Amy Ahlers helps women talk back to the nonstop chorus of criticism in their heads — voices not unlike those of the mean girls lurking in the hallways and locker rooms of junior high schools everywhere. Ahlers doesn't offer long-winded self-therapy or simplistic happy talk; she serves up straight talk that helps women know, feel, and tell themselves the truths that can transform their deepest inner thoughts — and their lives.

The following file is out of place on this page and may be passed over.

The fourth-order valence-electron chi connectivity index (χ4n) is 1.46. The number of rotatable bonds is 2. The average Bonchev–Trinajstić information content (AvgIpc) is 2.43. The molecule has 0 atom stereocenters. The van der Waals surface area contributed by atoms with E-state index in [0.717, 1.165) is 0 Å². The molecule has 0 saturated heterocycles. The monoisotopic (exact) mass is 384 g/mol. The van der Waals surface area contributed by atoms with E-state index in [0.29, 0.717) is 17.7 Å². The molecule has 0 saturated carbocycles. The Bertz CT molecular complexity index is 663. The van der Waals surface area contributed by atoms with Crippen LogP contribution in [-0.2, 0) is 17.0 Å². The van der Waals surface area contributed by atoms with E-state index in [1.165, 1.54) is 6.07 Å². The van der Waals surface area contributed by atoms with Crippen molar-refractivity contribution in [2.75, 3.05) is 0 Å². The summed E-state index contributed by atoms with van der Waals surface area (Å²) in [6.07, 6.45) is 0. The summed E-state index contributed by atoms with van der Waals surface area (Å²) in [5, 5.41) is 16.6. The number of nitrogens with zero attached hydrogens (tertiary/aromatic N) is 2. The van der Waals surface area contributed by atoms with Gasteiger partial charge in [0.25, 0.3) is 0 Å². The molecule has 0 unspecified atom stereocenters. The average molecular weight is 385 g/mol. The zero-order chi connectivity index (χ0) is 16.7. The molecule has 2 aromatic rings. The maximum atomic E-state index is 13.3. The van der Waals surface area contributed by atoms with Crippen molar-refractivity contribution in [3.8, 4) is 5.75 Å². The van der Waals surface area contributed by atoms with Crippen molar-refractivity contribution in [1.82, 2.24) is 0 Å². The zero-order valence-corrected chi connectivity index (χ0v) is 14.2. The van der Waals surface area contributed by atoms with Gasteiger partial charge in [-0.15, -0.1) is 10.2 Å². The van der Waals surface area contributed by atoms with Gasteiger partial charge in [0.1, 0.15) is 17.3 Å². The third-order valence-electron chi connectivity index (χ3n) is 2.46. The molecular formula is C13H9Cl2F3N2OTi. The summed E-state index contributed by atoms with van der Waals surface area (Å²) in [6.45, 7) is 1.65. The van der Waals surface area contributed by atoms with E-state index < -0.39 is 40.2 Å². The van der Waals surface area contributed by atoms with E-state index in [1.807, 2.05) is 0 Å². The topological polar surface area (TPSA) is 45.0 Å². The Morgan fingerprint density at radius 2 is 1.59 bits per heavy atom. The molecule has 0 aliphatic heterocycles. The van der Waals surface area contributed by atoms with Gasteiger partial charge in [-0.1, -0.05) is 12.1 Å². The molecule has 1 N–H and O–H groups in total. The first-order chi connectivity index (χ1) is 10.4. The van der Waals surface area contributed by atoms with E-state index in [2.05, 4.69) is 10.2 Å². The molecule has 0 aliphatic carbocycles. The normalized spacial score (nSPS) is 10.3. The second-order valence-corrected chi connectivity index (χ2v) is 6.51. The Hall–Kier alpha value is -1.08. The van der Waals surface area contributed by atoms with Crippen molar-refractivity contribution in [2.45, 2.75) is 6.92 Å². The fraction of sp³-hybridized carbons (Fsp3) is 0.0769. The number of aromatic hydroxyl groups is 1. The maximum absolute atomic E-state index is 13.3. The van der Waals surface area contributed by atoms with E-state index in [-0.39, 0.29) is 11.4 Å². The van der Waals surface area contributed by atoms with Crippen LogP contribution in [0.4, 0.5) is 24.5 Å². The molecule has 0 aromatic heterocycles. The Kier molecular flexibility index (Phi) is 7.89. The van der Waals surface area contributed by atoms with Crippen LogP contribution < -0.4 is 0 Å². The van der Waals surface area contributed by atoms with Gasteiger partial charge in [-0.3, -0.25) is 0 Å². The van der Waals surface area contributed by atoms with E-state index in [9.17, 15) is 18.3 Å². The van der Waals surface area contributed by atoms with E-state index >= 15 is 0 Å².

According to life coach Ahlers, women are constantly beating themselves up, even for the tiniest imperfections, but this intense self-criticism doesn't lead to success or fulfillment. She directs readers to disarm their "Inner Critic" or "Mean Girl" by learning to identify instances when woman are commonly hard on themselves. She refutes these "lies" using real-life inspirational stories, practical coaching exercises, mantras, and inspirational quotations. For the lie "I sacrifice and sacrifice, and no one cares," Ahlers encourages readers to imagine that life is a big closet of different outfits that represent different attitudes and to slip on the martyr outfit and assess what the costs and payoffs are of wearing it all the time. For the lie "I need another to complete me," she suggests a marriage ritual in which a reader marries herself, like Ahlers and two friends did on a Malibu beach, wearing beautiful dresses, reading vows, and celebrating their wholeness. While Ahlers's positivity is welcome and she voices many truths about female insecurities, particularly how women feel more comfortable "playing small" and holding their own power hostage, her writing is often sloppy, platitude-laden, and glib. The book falters as a stand-alone without her workshops.